This section is from the book "Wayside And Woodland Blossoms", by Edward Step. Also available from Amazon: Wayside And Woodland Blossoms: A Guide To British Wild-Flowers.
In the neighbourhood of manure-heaps and on the borders of cultivated ground one may come across this plant, which was formerly included in the British Flora, but is now known to be a mere waif of cultivation. Its home is in Central Asia, but it has been so long cultivated as a food-plant in Europe and in the United States that it has become naturalized in most places. In this country it is chiefly grown as a food for pheasants It is an annual, with a tall, slender, branched, reddish stem, and heart-shaped, almost arrow-headed leaves with entire margins. Flowers in panicles. The individual blossoms consist of five pale reddish sepals, no petals, eight stamens, and three styles. The flowers are of two forms, one with long stamens and short styles; the other with short stamens and long styles. The fruit is large, three-sided, solitary in a nut, very like beech-mast, whence its folk-name buck - or buck-wheat. It will be noted that at the base of the leaf-stalk is a pair of thin stipules, which sheathe the stem and mark the swollen nodes that give the knotted appearance so characteristic of the genus, and which has given it the name of many knees or joints (Greek polus and gonu). Buckwheat flowers during July and August. It is a valuable honey-plant, esteemed of bee-masters. There are a dozen British species; among them:
I. Bistort or Snake-root (P. bisiorta). Perennial, with large twisted rootstock, Radical leaves long, egg-shaped, the upper part of the leaf-stalk winged. Stem-leaves almost stalkless, broader near the stem. Flowers pink or white, producing honey; moist meadows. June to September.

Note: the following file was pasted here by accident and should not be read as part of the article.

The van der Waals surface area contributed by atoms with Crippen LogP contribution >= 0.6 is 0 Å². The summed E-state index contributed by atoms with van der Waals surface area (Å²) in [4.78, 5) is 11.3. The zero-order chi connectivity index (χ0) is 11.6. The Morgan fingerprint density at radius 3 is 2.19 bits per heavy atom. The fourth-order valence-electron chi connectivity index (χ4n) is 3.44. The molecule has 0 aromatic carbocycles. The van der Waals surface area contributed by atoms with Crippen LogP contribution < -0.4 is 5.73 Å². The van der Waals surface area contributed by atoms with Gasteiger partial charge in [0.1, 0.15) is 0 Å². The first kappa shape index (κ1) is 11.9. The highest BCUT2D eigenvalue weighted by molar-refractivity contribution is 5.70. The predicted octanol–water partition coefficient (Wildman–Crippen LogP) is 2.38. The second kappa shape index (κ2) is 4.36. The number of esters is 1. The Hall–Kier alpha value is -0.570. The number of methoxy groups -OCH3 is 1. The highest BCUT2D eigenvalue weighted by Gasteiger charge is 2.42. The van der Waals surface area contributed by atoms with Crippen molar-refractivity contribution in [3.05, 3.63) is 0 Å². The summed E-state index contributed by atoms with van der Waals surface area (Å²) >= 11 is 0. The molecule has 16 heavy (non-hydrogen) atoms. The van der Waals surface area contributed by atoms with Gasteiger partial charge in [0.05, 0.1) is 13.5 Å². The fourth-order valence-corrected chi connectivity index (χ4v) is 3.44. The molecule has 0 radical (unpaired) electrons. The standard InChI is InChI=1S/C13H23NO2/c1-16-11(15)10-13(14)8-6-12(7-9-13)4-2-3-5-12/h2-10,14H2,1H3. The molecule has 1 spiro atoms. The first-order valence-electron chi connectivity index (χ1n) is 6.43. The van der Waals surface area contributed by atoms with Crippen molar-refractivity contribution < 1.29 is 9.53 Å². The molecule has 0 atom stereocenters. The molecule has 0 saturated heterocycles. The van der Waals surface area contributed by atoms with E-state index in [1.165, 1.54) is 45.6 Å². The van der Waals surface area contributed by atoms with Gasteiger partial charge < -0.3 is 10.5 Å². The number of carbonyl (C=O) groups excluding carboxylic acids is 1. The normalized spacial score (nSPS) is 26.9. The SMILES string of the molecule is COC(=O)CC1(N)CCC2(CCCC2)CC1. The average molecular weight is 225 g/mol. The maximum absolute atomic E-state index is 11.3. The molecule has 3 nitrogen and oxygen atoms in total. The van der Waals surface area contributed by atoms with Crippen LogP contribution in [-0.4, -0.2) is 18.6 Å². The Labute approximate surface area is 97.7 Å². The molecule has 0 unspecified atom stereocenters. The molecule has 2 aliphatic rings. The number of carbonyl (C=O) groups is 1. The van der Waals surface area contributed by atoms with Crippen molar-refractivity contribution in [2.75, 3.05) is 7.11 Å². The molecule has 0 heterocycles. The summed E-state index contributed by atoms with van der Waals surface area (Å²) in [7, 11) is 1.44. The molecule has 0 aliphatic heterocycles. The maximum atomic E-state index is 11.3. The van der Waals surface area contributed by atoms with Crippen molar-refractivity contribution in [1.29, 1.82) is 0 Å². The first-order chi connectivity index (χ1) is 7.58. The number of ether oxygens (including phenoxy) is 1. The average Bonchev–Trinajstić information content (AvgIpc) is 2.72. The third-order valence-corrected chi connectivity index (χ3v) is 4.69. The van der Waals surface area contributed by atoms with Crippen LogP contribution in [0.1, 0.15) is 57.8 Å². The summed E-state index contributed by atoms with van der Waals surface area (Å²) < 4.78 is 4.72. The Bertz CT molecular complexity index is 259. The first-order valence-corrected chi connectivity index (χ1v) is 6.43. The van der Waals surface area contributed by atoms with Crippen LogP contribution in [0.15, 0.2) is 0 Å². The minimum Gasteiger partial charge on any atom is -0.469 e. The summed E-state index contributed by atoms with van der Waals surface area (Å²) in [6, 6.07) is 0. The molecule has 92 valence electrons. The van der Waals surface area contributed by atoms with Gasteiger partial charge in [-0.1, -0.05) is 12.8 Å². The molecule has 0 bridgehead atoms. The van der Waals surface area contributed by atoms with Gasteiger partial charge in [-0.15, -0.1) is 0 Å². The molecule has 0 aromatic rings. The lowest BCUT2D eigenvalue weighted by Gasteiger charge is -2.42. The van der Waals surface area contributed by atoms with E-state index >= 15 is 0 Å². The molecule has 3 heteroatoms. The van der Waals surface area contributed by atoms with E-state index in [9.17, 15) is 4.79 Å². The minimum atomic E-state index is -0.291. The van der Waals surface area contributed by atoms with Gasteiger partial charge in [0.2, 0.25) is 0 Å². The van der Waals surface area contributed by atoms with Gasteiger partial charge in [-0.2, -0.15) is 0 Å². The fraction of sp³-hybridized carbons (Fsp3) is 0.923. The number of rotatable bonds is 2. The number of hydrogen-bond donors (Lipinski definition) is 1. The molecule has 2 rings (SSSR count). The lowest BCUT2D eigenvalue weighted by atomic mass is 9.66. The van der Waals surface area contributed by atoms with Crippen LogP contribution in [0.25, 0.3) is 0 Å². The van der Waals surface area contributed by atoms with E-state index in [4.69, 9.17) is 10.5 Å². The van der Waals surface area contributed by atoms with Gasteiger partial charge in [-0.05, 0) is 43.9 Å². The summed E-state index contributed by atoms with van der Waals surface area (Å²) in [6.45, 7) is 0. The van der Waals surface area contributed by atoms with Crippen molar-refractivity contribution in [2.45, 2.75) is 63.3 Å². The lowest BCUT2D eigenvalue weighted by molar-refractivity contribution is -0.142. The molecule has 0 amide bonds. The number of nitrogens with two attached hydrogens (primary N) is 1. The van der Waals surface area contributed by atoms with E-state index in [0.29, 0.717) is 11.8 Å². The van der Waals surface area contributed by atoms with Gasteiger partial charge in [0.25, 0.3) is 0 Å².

II. Amphibious Buckwheat (P. amphibium). Perennial, rootstock sometimes creeping in the ground, at others floating in the water. If the plant is floating the leaves have long stalks; if growing on land they are almost stalkless. Stipules tubular, large, smooth in water, bristly on land. Stamens five, styles two. Flowers, rosy-red. July and August; margins of pools and in other wet places.
III. Spotted Knotweed (P. persicaria). Annual. Stem erect; leaves long, narrowly lance-shaped, with a black heart-shaped patch in the centre, downy beneath; the stipules fringed with a few long hairs. Flowers flesh-coloured ; stamens six, styles two. July to October, in moist places.
IV. Knotgrass (P. aviculare). Annual. Stems branching from the root, very slender and straggling, smooth. The leaves small and grassy, stipules small, white, torn-looking, red at the base. Flowers very small in the axils, pink. Stamens eight, styles three. Waste places and neglected gardens. May till October. The seeds are much esteemed by birds, and to the entomologist the fresh plant is invaluable as an almost universal food for the caterpillars of geometers.
V. Black Bindweed (P. convolvulus). Annual, with twining stems. The leaves are very similar to those of the true Convolvulus, the lobes more pointed; stipules short. Sepals green, with paler margins. Fields and wastes. July to September.